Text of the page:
Date of Award
Science, Technology and Society
Jesse Van Gerven
The current study looks at the assumption that that more information, along with improved access to that information could lead to more informed decisions through evaluating and critically reflecting on the vaccine debate. The research is done through the perspective of Science, Technology, and Society - an interdisciplinary field that analyzes the connection between scientific advancement and its implications on the world. This research seeks to replicate previous studies’ which simple search engine websites were used to look at the websites people, including parents, are likely to encounter when they are researching information on vaccinations. This research seeks assess how and why it is that this debate continues to impact human behavior today. The research questions at hand are: What sort of information is the general public exposed to on popular search engines regarding the vaccine debate? How scientifically reliable and credible is this information? Answering these questions will allow for reflection on other questions, including: How does society benefit from the debate? How does society suffer? Through literature review this paper will explore the role that the Internet plays in the vaccination debate. The expected result is that the harder one looks into the controversy the more conflicting information one finds. The findings of this research suggest that more information and improved access to that information does not necessarily lead to better decision making, but rather leads to confusion and need for additional research because so much information exists on the Internet.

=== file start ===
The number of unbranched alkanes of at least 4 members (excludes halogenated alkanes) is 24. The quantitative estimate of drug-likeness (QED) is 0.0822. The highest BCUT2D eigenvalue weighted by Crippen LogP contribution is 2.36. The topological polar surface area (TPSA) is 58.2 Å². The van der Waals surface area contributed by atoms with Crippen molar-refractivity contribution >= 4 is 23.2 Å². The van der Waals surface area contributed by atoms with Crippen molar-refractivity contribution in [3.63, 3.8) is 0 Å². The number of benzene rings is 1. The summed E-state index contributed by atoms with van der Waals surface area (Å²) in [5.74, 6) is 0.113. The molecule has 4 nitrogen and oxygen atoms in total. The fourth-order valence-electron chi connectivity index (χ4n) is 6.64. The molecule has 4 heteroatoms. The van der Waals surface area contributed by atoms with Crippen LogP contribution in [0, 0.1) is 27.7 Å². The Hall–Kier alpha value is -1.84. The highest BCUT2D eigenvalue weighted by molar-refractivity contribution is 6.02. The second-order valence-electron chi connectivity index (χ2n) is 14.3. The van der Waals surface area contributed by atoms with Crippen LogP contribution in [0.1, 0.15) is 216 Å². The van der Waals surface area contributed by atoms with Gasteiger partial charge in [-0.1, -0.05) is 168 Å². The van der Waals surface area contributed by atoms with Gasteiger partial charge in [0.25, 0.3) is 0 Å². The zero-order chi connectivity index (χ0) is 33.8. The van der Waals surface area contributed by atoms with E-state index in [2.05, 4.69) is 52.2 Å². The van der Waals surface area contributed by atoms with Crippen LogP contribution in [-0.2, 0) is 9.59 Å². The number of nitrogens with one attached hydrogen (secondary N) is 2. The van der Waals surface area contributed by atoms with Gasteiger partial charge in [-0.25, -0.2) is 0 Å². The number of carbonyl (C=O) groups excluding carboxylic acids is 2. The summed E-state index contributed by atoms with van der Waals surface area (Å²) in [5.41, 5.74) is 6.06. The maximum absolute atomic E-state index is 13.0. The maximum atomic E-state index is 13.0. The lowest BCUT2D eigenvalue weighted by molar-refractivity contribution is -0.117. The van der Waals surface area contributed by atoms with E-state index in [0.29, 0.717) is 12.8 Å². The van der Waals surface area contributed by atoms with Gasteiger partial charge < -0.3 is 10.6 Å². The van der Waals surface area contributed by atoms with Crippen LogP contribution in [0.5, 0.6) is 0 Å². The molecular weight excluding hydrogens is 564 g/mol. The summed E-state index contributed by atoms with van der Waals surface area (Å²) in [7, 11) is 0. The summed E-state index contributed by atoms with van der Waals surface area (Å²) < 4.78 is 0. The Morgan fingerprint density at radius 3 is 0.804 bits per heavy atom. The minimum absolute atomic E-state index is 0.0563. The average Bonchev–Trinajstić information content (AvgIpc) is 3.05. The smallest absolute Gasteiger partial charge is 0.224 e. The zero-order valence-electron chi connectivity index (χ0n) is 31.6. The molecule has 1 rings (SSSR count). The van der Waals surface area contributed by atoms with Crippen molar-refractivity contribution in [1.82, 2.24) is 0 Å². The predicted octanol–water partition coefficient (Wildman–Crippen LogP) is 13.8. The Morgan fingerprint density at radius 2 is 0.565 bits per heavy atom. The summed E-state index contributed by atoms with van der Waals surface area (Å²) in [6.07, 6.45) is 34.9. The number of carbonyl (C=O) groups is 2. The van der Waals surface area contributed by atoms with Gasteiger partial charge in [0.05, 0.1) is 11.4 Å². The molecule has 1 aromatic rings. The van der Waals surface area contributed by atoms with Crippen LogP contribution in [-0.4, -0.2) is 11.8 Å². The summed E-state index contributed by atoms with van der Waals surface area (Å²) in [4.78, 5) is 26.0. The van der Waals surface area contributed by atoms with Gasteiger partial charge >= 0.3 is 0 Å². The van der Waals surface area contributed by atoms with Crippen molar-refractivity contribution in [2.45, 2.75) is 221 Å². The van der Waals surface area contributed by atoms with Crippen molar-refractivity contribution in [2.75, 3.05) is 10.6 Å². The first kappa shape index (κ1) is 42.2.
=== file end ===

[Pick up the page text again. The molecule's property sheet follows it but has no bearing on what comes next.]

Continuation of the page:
Rhinesmith, Madeline, "To Vaccinate or Not To Vaccinate: A Qualitative Description of the Information Available on Popular Search Engines Regarding the Vaccine Debate." (2016). Undergraduate Honors Thesis Collection. 343.